Wednesday, April 1, 2020

Family Dynamics and the Brain: Implications for Psychotherapy

IMO, the most important contribution of neurobiology to psychotherapy is our understanding, albeit quite partial and preliminary, of the mechanisms by which we are programmed to respond to attachment figures. This understanding is sort of what is meant by sociobiology, if I may use a politically incorrect term. 

I found early on in treating personality disorders in therapy that I was no match for a patient’s parents in triggering or reinforcing their problematic (or even their positive) behavior patterns in the long term. I could coach them on how to be assertive with difficult family members ‘til the cows came home, and this might even work for a time, but after a while the old patterns of self-defeating behavior almost invariably re-emerged unless something was done about this.

Even so-called “oppositional” behavior follows this path: oppositional children think and later automatically respond to their family as if the family wants or needs them to be a black sheep for various reasons.

Therapy outcome studies seldom follow patients with self-destructive or self-defeating behavior patterns for more than a year after therapy ends, but the few studies I’ve seen that do are consistent with this clinical experience. So I had to figure out a way to help patients to make changes in their long term repetitive dysfunctional interactions with attachment figures.

When mothers and their babies interact, huge numbers of synaptic connections in the brain are made every second (see These large numbers are “pruned” significantly during adolescence. We don’t know exactly how or why certain synapses are retained, but I suspect it is those that keep us aligned with the social behavior of our kin group and tribe. There is preliminary evidence that the pruning is dependent, much like the strength of many brain neural connections, on how often a particular neural pathway is stimulated.

Another factor involved is something called the myelination of neurons in existing neural pathways. This is the process of coating the body of each neuron with a fatty coating called myelin, which protects the neuron and helps it conduct signals more efficiently. This process does not become complete until an individual reaches late adolescence.

With these two processes, we lose some flexibility in the brain, but the proficiency of signal transmission improves. Since we are talking in particular about those that form during interactions in infancy, it is reasonable to suspect that these interactions continue to do this. In particular, behaviors that occur in response to social cues may become more automatic in order to preserve higher thinking ability for novel situations.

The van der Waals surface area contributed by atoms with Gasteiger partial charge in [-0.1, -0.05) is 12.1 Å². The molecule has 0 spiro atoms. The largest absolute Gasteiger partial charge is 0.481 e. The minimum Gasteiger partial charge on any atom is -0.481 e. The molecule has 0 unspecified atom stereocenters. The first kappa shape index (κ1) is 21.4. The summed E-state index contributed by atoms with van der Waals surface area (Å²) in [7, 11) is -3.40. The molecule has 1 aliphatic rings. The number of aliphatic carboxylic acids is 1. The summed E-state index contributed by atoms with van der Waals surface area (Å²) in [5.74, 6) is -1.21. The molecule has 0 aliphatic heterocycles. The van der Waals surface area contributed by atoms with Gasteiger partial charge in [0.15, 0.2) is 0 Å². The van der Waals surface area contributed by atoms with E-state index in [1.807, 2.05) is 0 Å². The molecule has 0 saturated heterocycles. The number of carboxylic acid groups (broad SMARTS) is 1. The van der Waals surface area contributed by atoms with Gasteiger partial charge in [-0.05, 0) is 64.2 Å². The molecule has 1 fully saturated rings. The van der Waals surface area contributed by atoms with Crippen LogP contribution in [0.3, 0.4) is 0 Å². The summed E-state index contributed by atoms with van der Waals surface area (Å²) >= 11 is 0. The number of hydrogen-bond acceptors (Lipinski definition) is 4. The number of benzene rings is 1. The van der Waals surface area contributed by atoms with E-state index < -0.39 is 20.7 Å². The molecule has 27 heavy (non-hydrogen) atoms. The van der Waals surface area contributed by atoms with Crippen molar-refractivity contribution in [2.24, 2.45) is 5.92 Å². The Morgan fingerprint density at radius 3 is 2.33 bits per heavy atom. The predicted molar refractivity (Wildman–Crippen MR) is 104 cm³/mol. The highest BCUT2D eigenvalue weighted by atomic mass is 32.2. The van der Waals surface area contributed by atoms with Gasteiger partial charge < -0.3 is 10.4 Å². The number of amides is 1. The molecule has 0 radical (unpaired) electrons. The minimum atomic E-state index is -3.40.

In addition to this, fear tracks formed early in life in particular are not as plastic as are other tracks in the brain. They never really go away, although they can be overridden by newly formed neural pathways. (Lott, D. A. [2003]. Unlearning fear: calcium channel blockers and the process of extinction. Psychiatric Times, May, 9-12).

According to Neuroscientist David Eagleman on his PBS show, The Brain, about 80% of our behavior is done automatically in response to environmental cues (especially social cues, I might add) without any conscious deliberation. In a sense they are subconscious.

This does not mean that we lack the capacity to decide to think about and break the social rules we are usually bound by. We certainly can – this is where the family systems theorists have been wrong. But when we do, we are often faced with massive invalidation by our families, which is extremely powerful in delivering the message, “You’re wrong, change back.” When we distance ourselves from our social alliances, our level of the attachment hormone oxytocin dips and we start to feel unsafe.

The negative feelings generated by this invalidation is probably the biological price we pay if we don’t: the highly disturbing feeling of groundlessness described so eloquently by Irvin Yalom. This is nature’s way of telling us to behave ourselves for the good of our kin group. This has survival value for the group.

The implications for therapy are clear. In order to prevent problematic automatic behavior patterns that have been and that are continually reinforced through this powerful process, neither insight into which behaviors are performed automatically, nor which automatic belief systems keep us on the straight and narrow for our kin group, is usually enough. These patterns need to be interrupted at their source in order to help patients extinguish bad habits of thinking (or, more often, not thinking) and behavior. 

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